Challenges facing small farmers

Lack multi-seasonal support, productivity losses, labor challenges, drying losses and more

“Smallholders account for 86% of farmers in India but are economically impoverished, as they are unable to capture commensurate value for their produce.”


Productivity losses

Many smallholder farmers lack access to quality produce seeds, seedlings, and community-based growing support services to encourage crop diversification and higher yields.  Searching for reliable and desired products or support can be costly. In addition, after planting, early season drought can adversely affect seedling growth if seedlings are not properly developed and hardened, leading to crop failure. These situations not only add to resource and logistical hurdles but also to the mental barriers which prevent farmers from growing high-value, high-nutrition produce crops over lower-risk, lower-return staples.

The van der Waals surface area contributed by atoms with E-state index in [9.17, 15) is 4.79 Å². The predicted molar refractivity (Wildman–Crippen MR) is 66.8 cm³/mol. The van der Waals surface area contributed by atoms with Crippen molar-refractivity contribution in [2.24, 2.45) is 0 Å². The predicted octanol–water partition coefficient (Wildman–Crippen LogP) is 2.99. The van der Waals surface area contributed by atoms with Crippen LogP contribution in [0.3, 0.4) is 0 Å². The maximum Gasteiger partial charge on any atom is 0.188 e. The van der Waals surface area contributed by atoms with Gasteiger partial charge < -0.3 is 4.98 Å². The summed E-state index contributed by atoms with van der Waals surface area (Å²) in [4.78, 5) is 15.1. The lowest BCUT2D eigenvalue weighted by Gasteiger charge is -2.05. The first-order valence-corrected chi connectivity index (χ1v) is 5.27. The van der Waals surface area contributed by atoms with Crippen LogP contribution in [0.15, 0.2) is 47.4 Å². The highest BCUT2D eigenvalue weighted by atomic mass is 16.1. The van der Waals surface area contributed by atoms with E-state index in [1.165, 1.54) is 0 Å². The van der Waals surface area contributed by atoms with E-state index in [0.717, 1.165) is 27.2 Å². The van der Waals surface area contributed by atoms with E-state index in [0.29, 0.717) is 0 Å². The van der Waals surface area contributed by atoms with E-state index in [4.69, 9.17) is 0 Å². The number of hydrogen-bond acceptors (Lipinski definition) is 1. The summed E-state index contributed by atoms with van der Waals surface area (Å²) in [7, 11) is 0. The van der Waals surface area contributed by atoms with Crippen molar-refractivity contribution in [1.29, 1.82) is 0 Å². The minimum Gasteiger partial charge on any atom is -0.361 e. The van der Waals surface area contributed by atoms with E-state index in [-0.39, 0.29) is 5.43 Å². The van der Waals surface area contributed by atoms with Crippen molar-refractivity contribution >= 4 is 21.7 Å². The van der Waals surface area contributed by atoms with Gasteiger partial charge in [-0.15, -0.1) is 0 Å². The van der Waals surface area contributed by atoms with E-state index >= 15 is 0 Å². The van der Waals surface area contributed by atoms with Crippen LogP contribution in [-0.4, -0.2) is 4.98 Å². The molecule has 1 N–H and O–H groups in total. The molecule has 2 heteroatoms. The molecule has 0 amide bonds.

Drying losses

Despite the widespread perception that open-sun drying is free of cost, this practice often requires hiring manual labor and takes weeks to complete. Furthermore, during this weeks-long drying, the harvest suffers from environmental factors such as unexpected rain or fog and ever-present factors like pests, dirt, and UV photobleaching. These result in food and income loss.
Drying losses due to traditional practices decrease the farmer’s income potential by approximately 30-35% for chillies due to an increase in the second-grade quality or complete loss from unexpected rain and fungus. 

Small and marginal farmers face production losses and reduced earning ability at growing and post-harvest management stages, especially drying. Further, they lack multi-seasonal support to address evolving climate change challenges. 

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